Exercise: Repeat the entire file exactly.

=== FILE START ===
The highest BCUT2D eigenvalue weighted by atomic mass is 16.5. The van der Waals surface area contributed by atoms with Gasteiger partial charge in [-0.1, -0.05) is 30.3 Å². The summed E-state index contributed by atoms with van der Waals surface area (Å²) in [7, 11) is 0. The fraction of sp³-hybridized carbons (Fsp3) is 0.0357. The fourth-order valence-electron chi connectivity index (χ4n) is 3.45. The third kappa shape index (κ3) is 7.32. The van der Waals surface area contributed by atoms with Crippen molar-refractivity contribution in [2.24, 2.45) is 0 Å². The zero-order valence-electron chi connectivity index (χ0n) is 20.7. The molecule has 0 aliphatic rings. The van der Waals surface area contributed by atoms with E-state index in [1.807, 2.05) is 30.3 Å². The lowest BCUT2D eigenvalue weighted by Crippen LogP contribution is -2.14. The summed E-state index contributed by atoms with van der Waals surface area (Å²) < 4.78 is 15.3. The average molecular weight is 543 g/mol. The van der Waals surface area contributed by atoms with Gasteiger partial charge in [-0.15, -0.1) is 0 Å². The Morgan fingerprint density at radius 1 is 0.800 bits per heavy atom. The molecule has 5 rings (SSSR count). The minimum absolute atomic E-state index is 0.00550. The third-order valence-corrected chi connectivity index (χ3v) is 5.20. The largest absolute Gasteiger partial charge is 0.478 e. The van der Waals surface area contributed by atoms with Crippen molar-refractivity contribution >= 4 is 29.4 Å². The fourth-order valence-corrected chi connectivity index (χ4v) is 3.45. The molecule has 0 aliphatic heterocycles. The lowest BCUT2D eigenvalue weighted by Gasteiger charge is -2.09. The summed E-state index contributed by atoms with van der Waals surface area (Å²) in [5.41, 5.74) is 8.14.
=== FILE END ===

The highest BCUT2D eigenvalue weighted by atomic mass is 16.5. The van der Waals surface area contributed by atoms with Gasteiger partial charge in [-0.1, -0.05) is 30.3 Å². The summed E-state index contributed by atoms with van der Waals surface area (Å²) in [7, 11) is 0. The fraction of sp³-hybridized carbons (Fsp3) is 0.0357. The fourth-order valence-electron chi connectivity index (χ4n) is 3.45. The third kappa shape index (κ3) is 7.32. The van der Waals surface area contributed by atoms with Crippen molar-refractivity contribution in [2.24, 2.45) is 0 Å². The zero-order valence-electron chi connectivity index (χ0n) is 20.7. The molecule has 0 aliphatic rings. The van der Waals surface area contributed by atoms with E-state index in [1.807, 2.05) is 30.3 Å². The lowest BCUT2D eigenvalue weighted by Crippen LogP contribution is -2.14. The summed E-state index contributed by atoms with van der Waals surface area (Å²) < 4.78 is 15.3. The average molecular weight is 543 g/mol. The van der Waals surface area contributed by atoms with Gasteiger partial charge in [-0.15, -0.1) is 0 Å². The Morgan fingerprint density at radius 1 is 0.800 bits per heavy atom. The molecule has 5 rings (SSSR count). The minimum absolute atomic E-state index is 0.00550. The third-order valence-corrected chi connectivity index (χ3v) is 5.20. The largest absolute Gasteiger partial charge is 0.478 e. The van der Waals surface area contributed by atoms with Crippen molar-refractivity contribution >= 4 is 29.4 Å². The fourth-order valence-corrected chi connectivity index (χ4v) is 3.45. The molecule has 0 aliphatic heterocycles. The lowest BCUT2D eigenvalue weighted by Gasteiger charge is -2.09. The summed E-state index contributed by atoms with van der Waals surface area (Å²) in [5.41, 5.74) is 8.14.